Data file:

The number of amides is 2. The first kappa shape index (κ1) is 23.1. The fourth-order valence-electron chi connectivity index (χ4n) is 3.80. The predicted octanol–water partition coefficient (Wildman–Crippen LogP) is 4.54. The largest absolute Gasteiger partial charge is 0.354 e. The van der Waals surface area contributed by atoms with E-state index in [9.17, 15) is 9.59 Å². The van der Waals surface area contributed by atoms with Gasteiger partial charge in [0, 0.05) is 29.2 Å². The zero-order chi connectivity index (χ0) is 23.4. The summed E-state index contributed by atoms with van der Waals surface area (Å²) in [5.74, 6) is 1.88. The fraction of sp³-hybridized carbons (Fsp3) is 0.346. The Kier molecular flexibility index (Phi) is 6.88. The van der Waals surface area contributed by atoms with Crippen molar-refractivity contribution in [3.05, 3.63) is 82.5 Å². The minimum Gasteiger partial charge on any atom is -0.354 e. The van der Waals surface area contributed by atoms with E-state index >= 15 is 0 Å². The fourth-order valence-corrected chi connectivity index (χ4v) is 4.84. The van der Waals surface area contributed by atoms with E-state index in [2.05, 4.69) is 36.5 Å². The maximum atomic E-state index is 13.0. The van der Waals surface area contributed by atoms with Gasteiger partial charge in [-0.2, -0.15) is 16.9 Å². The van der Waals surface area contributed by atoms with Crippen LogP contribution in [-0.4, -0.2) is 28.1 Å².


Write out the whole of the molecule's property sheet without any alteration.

The number of amides is 2. The first kappa shape index (κ1) is 23.1. The fourth-order valence-electron chi connectivity index (χ4n) is 3.80. The predicted octanol–water partition coefficient (Wildman–Crippen LogP) is 4.54. The largest absolute Gasteiger partial charge is 0.354 e. The van der Waals surface area contributed by atoms with E-state index in [9.17, 15) is 9.59 Å². The van der Waals surface area contributed by atoms with Gasteiger partial charge in [0, 0.05) is 29.2 Å². The zero-order chi connectivity index (χ0) is 23.4. The summed E-state index contributed by atoms with van der Waals surface area (Å²) in [5.74, 6) is 1.88. The fraction of sp³-hybridized carbons (Fsp3) is 0.346. The Kier molecular flexibility index (Phi) is 6.88. The van der Waals surface area contributed by atoms with Crippen molar-refractivity contribution in [3.05, 3.63) is 82.5 Å². The minimum Gasteiger partial charge on any atom is -0.354 e. The van der Waals surface area contributed by atoms with E-state index >= 15 is 0 Å². The fourth-order valence-corrected chi connectivity index (χ4v) is 4.84. The van der Waals surface area contributed by atoms with E-state index in [2.05, 4.69) is 36.5 Å². The maximum atomic E-state index is 13.0. The van der Waals surface area contributed by atoms with Gasteiger partial charge in [-0.2, -0.15) is 16.9 Å². The van der Waals surface area contributed by atoms with Crippen LogP contribution in [-0.4, -0.2) is 28.1 Å².